19 May 2006 Verification and validation of an atmospheric boundary layer passive remote sensing technique using midwave infrared downwelling radiance
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Abstract
Passive radiometric remote sensing of the lower atmospheric is an attractive alternative to conventional techniques such as balloonsondes and active radiometric sensing with lidars. Measurements can be made with high sampling frequency, with complete safety and covertness, and with no loss in performance during day or night operation. A recently developed inversion algorithm generates vertical profiles of temperature and water vapor partial pressure from midwave infrared downwelling radiance to a ground based spectroradiometer. The technique is fast allowing real-time profile computation. Profiles up to 1 km altitude can be obtained for temperature and up to 0.5 to 1 km altitude for water vapor depending on the level of relative humidity. As with any new technique a verification and validation process must be performed to achieve acceptance. The verification is based on the fact that sound physical principles are employed with accepted databases (HITRAN spectroscopic database). The validation is based on comparisons with balloonsonde, MET tower, and Raman lidar measurements, and comparisons with MODTRAN 4 calculations of downwelling radiance using known profiles. An introduction to the inversion algorithm emphasizing verification is presented. This is followed by a discussion of the results from the comparison study.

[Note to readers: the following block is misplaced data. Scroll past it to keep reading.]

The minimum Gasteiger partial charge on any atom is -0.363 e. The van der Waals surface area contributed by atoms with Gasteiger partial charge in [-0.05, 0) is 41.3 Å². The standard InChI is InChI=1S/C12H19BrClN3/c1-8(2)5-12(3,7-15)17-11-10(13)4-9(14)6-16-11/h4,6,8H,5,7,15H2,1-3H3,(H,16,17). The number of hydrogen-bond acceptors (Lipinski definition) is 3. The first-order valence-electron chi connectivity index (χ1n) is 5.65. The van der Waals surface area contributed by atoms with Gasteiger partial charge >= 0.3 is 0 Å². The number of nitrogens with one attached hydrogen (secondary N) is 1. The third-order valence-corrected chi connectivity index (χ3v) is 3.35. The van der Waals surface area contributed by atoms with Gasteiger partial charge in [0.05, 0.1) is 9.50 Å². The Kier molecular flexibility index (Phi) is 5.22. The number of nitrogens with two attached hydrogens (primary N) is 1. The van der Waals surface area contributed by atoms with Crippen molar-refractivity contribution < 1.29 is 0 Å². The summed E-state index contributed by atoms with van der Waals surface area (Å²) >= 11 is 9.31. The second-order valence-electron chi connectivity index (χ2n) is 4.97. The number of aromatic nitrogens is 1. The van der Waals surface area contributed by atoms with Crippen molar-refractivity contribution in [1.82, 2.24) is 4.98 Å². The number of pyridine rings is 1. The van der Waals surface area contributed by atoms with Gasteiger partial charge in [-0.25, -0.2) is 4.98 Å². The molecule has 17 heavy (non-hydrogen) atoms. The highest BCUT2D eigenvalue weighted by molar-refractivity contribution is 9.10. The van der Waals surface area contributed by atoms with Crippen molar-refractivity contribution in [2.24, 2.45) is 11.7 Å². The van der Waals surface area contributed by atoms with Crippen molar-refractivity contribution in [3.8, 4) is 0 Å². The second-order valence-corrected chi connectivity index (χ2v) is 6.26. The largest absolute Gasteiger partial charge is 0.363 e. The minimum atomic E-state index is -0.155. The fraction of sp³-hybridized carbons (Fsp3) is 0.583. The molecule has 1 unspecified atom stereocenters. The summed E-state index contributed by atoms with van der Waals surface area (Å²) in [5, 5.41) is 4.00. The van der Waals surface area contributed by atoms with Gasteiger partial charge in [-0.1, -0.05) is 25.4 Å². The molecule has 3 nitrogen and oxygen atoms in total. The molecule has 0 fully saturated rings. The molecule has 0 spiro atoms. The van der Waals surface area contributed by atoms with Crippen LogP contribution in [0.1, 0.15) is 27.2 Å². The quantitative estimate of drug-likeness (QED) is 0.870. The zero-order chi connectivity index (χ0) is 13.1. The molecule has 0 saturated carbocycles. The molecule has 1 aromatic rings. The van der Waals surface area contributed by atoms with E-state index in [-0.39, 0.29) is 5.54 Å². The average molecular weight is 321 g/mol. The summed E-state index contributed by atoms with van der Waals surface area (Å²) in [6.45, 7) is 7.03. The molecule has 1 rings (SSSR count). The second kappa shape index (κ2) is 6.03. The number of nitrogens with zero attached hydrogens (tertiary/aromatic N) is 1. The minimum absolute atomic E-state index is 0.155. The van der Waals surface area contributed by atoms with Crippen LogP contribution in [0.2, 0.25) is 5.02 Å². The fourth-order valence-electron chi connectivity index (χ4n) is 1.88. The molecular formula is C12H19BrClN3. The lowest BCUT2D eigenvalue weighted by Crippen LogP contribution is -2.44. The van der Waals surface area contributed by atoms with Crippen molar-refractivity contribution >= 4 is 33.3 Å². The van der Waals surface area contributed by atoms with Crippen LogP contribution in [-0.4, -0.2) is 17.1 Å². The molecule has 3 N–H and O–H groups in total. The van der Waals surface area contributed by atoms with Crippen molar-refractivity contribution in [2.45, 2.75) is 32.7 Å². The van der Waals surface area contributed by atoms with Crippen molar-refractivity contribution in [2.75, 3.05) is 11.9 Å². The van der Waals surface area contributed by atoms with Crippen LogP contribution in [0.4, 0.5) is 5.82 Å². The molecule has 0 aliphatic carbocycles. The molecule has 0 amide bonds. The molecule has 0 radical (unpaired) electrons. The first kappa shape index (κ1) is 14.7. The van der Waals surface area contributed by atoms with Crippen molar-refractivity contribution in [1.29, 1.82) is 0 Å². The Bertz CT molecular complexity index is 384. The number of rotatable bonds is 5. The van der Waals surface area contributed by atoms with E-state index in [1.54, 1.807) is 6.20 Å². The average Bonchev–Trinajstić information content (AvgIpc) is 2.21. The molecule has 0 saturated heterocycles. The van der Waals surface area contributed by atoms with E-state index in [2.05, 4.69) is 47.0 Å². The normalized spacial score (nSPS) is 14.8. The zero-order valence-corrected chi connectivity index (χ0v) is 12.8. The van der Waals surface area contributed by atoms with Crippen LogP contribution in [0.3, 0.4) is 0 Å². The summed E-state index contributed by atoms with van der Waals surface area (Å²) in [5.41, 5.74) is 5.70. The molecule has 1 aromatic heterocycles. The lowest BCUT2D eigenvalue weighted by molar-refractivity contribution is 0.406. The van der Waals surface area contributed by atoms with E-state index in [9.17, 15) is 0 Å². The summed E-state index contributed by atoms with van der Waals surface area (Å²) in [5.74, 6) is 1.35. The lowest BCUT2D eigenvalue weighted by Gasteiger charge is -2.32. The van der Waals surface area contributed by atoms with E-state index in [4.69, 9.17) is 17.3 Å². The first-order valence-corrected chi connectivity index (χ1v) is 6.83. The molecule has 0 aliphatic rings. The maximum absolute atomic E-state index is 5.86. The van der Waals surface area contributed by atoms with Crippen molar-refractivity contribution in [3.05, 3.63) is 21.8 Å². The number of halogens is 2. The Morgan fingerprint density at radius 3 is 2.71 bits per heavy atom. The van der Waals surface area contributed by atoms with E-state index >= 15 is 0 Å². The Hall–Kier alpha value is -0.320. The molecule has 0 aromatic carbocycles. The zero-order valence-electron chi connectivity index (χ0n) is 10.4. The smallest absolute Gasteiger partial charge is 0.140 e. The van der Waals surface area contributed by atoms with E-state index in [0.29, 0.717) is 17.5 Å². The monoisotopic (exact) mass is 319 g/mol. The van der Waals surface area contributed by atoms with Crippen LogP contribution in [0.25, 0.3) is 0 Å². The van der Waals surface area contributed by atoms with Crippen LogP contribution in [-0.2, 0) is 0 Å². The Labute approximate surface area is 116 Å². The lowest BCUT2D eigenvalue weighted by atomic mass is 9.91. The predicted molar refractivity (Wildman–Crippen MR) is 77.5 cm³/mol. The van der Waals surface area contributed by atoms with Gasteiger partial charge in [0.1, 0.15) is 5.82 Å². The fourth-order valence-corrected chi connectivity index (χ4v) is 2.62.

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Michael E. Thomas, David H. Terry, Timothy S. Han, Jacqueline Woznicki, "Verification and validation of an atmospheric boundary layer passive remote sensing technique using midwave infrared downwelling radiance", Proc. SPIE 6218, Chemical and Biological Sensing VII, 62180V (19 May 2006); doi: 10.1117/12.665494; https://doi.org/10.1117/12.665494
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